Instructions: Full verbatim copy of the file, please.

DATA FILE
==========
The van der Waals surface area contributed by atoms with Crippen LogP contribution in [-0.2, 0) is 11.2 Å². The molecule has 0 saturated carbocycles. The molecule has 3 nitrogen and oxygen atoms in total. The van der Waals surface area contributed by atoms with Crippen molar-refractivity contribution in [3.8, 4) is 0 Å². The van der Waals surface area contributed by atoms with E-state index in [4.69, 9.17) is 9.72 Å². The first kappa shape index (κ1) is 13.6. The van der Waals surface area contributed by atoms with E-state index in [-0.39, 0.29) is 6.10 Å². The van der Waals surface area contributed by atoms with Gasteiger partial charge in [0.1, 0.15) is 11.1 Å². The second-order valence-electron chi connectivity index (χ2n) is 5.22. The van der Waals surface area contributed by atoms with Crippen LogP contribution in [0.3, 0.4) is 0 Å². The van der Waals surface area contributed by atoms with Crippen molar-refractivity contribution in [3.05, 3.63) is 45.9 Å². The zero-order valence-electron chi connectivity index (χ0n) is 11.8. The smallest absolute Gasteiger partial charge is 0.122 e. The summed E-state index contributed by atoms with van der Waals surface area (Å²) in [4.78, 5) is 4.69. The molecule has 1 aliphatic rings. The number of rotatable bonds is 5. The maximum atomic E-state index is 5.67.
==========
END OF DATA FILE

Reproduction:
The van der Waals surface area contributed by atoms with Crippen LogP contribution in [-0.2, 0) is 11.2 Å². The molecule has 0 saturated carbocycles. The molecule has 3 nitrogen and oxygen atoms in total. The van der Waals surface area contributed by atoms with Crippen molar-refractivity contribution in [3.8, 4) is 0 Å². The van der Waals surface area contributed by atoms with E-state index in [4.69, 9.17) is 9.72 Å². The first kappa shape index (κ1) is 13.6. The van der Waals surface area contributed by atoms with E-state index in [-0.39, 0.29) is 6.10 Å². The van der Waals surface area contributed by atoms with Gasteiger partial charge in [0.1, 0.15) is 11.1 Å². The second-order valence-electron chi connectivity index (χ2n) is 5.22. The van der Waals surface area contributed by atoms with Crippen LogP contribution in [0.3, 0.4) is 0 Å². The van der Waals surface area contributed by atoms with Crippen molar-refractivity contribution in [3.05, 3.63) is 45.9 Å². The zero-order valence-electron chi connectivity index (χ0n) is 11.8. The smallest absolute Gasteiger partial charge is 0.122 e. The summed E-state index contributed by atoms with van der Waals surface area (Å²) in [4.78, 5) is 4.69. The molecule has 1 aliphatic rings. The number of rotatable bonds is 5. The maximum atomic E-state index is 5.67.